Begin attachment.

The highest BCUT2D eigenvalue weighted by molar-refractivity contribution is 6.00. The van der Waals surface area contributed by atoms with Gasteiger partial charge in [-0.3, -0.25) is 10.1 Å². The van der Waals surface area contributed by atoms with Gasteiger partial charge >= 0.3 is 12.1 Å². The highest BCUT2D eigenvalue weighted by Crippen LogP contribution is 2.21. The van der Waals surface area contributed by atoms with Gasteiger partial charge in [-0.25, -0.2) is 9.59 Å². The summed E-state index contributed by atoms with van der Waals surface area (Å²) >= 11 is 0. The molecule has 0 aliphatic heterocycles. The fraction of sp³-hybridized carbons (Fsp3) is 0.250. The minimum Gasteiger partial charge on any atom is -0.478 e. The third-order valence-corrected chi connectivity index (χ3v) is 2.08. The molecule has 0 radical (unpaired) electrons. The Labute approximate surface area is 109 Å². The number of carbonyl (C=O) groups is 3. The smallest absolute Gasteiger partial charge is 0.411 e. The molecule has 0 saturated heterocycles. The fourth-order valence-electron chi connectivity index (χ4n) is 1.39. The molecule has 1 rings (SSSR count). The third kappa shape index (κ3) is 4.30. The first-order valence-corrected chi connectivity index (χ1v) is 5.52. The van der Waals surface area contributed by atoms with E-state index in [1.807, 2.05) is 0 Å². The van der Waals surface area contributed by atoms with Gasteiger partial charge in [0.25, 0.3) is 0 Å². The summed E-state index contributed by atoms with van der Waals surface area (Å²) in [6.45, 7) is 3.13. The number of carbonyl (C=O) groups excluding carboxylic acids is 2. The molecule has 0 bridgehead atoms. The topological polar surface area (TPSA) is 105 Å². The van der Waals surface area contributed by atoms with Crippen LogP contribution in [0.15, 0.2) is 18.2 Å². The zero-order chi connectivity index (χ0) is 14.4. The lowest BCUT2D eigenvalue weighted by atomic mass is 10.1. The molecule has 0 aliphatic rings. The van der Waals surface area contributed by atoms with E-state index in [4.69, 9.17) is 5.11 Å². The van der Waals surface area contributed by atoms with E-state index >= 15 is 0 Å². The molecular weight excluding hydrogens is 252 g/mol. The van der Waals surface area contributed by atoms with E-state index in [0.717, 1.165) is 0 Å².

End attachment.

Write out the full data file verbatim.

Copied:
The highest BCUT2D eigenvalue weighted by molar-refractivity contribution is 6.00. The van der Waals surface area contributed by atoms with Gasteiger partial charge in [-0.3, -0.25) is 10.1 Å². The van der Waals surface area contributed by atoms with Gasteiger partial charge >= 0.3 is 12.1 Å². The highest BCUT2D eigenvalue weighted by Crippen LogP contribution is 2.21. The van der Waals surface area contributed by atoms with Gasteiger partial charge in [-0.25, -0.2) is 9.59 Å². The summed E-state index contributed by atoms with van der Waals surface area (Å²) >= 11 is 0. The molecule has 0 aliphatic heterocycles. The fraction of sp³-hybridized carbons (Fsp3) is 0.250. The minimum Gasteiger partial charge on any atom is -0.478 e. The third-order valence-corrected chi connectivity index (χ3v) is 2.08. The molecule has 0 radical (unpaired) electrons. The Labute approximate surface area is 109 Å². The number of carbonyl (C=O) groups is 3. The smallest absolute Gasteiger partial charge is 0.411 e. The molecule has 0 saturated heterocycles. The fourth-order valence-electron chi connectivity index (χ4n) is 1.39. The molecule has 1 rings (SSSR count). The third kappa shape index (κ3) is 4.30. The first-order valence-corrected chi connectivity index (χ1v) is 5.52. The van der Waals surface area contributed by atoms with E-state index in [1.807, 2.05) is 0 Å². The van der Waals surface area contributed by atoms with Gasteiger partial charge in [0.25, 0.3) is 0 Å². The summed E-state index contributed by atoms with van der Waals surface area (Å²) in [6.45, 7) is 3.13. The number of carbonyl (C=O) groups excluding carboxylic acids is 2. The molecule has 0 bridgehead atoms. The topological polar surface area (TPSA) is 105 Å². The van der Waals surface area contributed by atoms with Crippen LogP contribution in [0.15, 0.2) is 18.2 Å². The zero-order chi connectivity index (χ0) is 14.4. The lowest BCUT2D eigenvalue weighted by atomic mass is 10.1. The molecule has 0 aliphatic rings. The van der Waals surface area contributed by atoms with E-state index in [4.69, 9.17) is 5.11 Å². The van der Waals surface area contributed by atoms with E-state index >= 15 is 0 Å². The molecular weight excluding hydrogens is 252 g/mol. The van der Waals surface area contributed by atoms with E-state index in [0.717, 1.165) is 0 Å².